What to Expect From Sweeney After Toffoli Heads to Vancouver

The Bruins missed out on the Blake Coleman sweepstakes after Tampa swooped in with too strong of an offer for New Jersey to refuse. In addition, it was reported Tyler Toffoli was an external asset in Don Sweeney’s back pocket. However, yesterday, Toffoli was dealt to Vancouver, a long way from Boston. So what happened?

Considering the Bruins had Toffoli in their back pocket, it is hard to imagine they “missed” more than they likely “passed” on Toffoli. Tyler Toffoli seemed to be such a great fit for the Bruins, who are looking for a right winger to play in the middle 6 (2nd/3rd lines). Toffoli also would have brought along with him his playoff experience and a big frame. It seems hard to believe a player who would’ve fit that well would slip out of his hands. So why would Don Sweeney pass?

Don Sweeney must have one of two thoughts to pass on Toffoli:

A. Don Sweeney has faith in the players in the system

Bruce Cassidy has rotated both Anders Bjork and Karson Kuhlman between the 2nd/3rd lines on the right wings. It’s entirely possible Sweeney has faith in those two players to play good enough hockey in the middle six to win the Bruins a Stanley Cup.

Bjork has looked good in both roles, but seems to slot in almost too perfectly on the third line, alongside Charlie Coyle and Danton Heinen. Meanwhile, Karson Kuhlman seems to get the job done in whichever role he takes on, but he doesn’t give the Bruins that extra oomph they need to get over the hump and roll 4 competitive and relentless lines.

While it is possible this is the route Don Sweeney is choosing, subsequently meaning he will stand pat going into the trade deadline, it is hard to believe. Sweeney has been one of the most active GM’s all season. He also saw just how close the Bruins were last year, only to fall short with a revolving door on Krejci’s right wing. For those two reasons, it’s hard to believe Sweeney will put his faith in young fringe players to get his team over the hump and earn a Stanley Cup ring.

B. Sweeney has his eyes on a bigger fish

Knowing Don Sweeney has been working the phones all year and that he watched his team come up short last season, it appears almost certain that he is looking to add to his roster. But why not Tyler Toffoli, who was in his back pocket all along?

It’s possible Don Sweeney is motivated by last seasons shortcomings, and that has motivated him to go the extra mile to get the best player with the best fit to fill the 2RW void. Which has been a glaring hole since 2014 when Jarome Iginla left. The two names out there arguably larger than that of Tyler Toffoli still rolling through the rumor mill are Chris Kreider and Kyle Palmeiri.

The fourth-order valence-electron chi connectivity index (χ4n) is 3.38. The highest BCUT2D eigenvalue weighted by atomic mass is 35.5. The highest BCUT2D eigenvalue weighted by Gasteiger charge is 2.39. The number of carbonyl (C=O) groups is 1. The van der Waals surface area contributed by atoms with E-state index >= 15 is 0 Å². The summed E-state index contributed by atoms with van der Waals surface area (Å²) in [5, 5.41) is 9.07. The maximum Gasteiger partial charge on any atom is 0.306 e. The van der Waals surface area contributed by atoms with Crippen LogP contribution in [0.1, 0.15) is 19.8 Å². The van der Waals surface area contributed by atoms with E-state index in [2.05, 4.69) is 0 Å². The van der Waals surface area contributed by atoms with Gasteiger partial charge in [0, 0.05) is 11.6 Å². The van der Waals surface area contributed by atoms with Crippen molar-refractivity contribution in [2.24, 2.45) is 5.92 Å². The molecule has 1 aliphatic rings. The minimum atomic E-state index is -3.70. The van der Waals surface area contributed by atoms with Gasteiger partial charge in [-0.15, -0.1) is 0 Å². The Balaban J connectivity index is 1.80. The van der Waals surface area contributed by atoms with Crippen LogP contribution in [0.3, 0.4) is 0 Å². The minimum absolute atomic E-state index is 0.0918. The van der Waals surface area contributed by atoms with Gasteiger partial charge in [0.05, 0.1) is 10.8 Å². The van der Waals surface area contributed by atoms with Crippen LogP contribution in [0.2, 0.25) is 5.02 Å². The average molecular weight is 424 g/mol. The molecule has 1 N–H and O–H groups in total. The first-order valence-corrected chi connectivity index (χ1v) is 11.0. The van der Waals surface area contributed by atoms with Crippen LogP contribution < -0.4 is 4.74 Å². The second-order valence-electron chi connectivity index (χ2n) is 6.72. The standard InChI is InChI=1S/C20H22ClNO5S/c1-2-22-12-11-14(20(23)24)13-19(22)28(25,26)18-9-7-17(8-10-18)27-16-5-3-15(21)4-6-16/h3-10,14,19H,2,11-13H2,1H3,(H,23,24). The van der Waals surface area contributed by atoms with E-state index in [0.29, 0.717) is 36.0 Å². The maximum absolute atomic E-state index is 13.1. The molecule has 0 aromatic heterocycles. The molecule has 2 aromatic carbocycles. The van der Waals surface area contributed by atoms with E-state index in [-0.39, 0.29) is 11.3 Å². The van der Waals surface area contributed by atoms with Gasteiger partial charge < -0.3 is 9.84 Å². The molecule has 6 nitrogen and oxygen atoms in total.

Chris Kreider has 23 goals and 19 assists for 42 points in 57 games with the New York Rangers this season. He is due for a new contract in July and is 28 years old. He’s a Massachusetts native and attended Boston College. He plays with an edge and is a greasy hockey player who could slot into Boston’s 2nd line with ease. However, Kreider favors the left wing as opposed to the right, which is already claimed by Jake DeBrusk.

Kyle Palmieri has 22 goals and 19 assists for 41 points in 54 games with the New Jersey Devils this season. He’s under contract for only $4.65M next season. He is also on pace to score 30+ goals this season. With the exception of the 2017-2018 season where he scored 24 goals in only 62 games, this is inevitably going to be his 5th consecutive season with 25+ goals. His scoring ability and greasy style of play would mesh nicely with DeBrusk and Krejci on the second line, producing secondary scoring behind the best line in hockey (Marchand-Bergeron-Pastrnak).

Some outcast names include Mike Hoffman (FLA), J.G. Pageau (OTT), Ilya Kovalchuk (MTL), Patrick Marleau (SJS), Joe Thornton (SJS), and Ondrej Kase (ANH).

Don Sweeney may have faith in internal players, but it seems more likely he’s chasing a better player. Sweeney could land Palmieri or Kreider, or he could even acquire a name that surprises almost everyone. Regardless, it will be an interesting 6 days as we approach Monday’s trade deadline (February 24).


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